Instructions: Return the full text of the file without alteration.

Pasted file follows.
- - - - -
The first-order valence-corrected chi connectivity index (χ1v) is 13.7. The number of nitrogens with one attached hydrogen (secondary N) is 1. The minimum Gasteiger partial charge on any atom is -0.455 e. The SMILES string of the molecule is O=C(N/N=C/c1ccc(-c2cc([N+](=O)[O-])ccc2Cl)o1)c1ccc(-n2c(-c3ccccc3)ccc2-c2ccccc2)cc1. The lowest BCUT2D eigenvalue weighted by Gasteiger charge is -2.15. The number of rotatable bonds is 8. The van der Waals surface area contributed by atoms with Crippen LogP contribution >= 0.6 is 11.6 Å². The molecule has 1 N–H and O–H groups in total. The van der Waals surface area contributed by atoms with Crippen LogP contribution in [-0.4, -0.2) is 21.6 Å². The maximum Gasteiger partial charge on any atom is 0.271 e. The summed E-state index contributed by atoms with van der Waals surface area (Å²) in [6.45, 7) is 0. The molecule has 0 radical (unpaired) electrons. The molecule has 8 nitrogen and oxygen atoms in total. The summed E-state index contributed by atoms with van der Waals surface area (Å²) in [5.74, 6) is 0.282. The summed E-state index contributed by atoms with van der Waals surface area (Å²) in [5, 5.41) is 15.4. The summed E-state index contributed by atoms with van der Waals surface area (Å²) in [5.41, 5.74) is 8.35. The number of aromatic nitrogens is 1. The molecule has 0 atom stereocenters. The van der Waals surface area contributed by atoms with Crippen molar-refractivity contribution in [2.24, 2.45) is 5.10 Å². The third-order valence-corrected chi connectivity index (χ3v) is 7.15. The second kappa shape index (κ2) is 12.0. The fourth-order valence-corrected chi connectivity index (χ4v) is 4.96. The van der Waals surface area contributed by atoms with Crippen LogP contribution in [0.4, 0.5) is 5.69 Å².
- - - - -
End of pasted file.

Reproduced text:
The first-order valence-corrected chi connectivity index (χ1v) is 13.7. The number of nitrogens with one attached hydrogen (secondary N) is 1. The minimum Gasteiger partial charge on any atom is -0.455 e. The SMILES string of the molecule is O=C(N/N=C/c1ccc(-c2cc([N+](=O)[O-])ccc2Cl)o1)c1ccc(-n2c(-c3ccccc3)ccc2-c2ccccc2)cc1. The lowest BCUT2D eigenvalue weighted by Gasteiger charge is -2.15. The number of rotatable bonds is 8. The van der Waals surface area contributed by atoms with Crippen LogP contribution >= 0.6 is 11.6 Å². The molecule has 1 N–H and O–H groups in total. The van der Waals surface area contributed by atoms with Crippen LogP contribution in [-0.4, -0.2) is 21.6 Å². The maximum Gasteiger partial charge on any atom is 0.271 e. The summed E-state index contributed by atoms with van der Waals surface area (Å²) in [6.45, 7) is 0. The molecule has 0 radical (unpaired) electrons. The molecule has 8 nitrogen and oxygen atoms in total. The summed E-state index contributed by atoms with van der Waals surface area (Å²) in [5.74, 6) is 0.282. The summed E-state index contributed by atoms with van der Waals surface area (Å²) in [5, 5.41) is 15.4. The summed E-state index contributed by atoms with van der Waals surface area (Å²) in [5.41, 5.74) is 8.35. The number of aromatic nitrogens is 1. The molecule has 0 atom stereocenters. The van der Waals surface area contributed by atoms with Crippen molar-refractivity contribution in [2.24, 2.45) is 5.10 Å². The third-order valence-corrected chi connectivity index (χ3v) is 7.15. The second kappa shape index (κ2) is 12.0. The fourth-order valence-corrected chi connectivity index (χ4v) is 4.96. The van der Waals surface area contributed by atoms with Crippen LogP contribution in [0.4, 0.5) is 5.69 Å².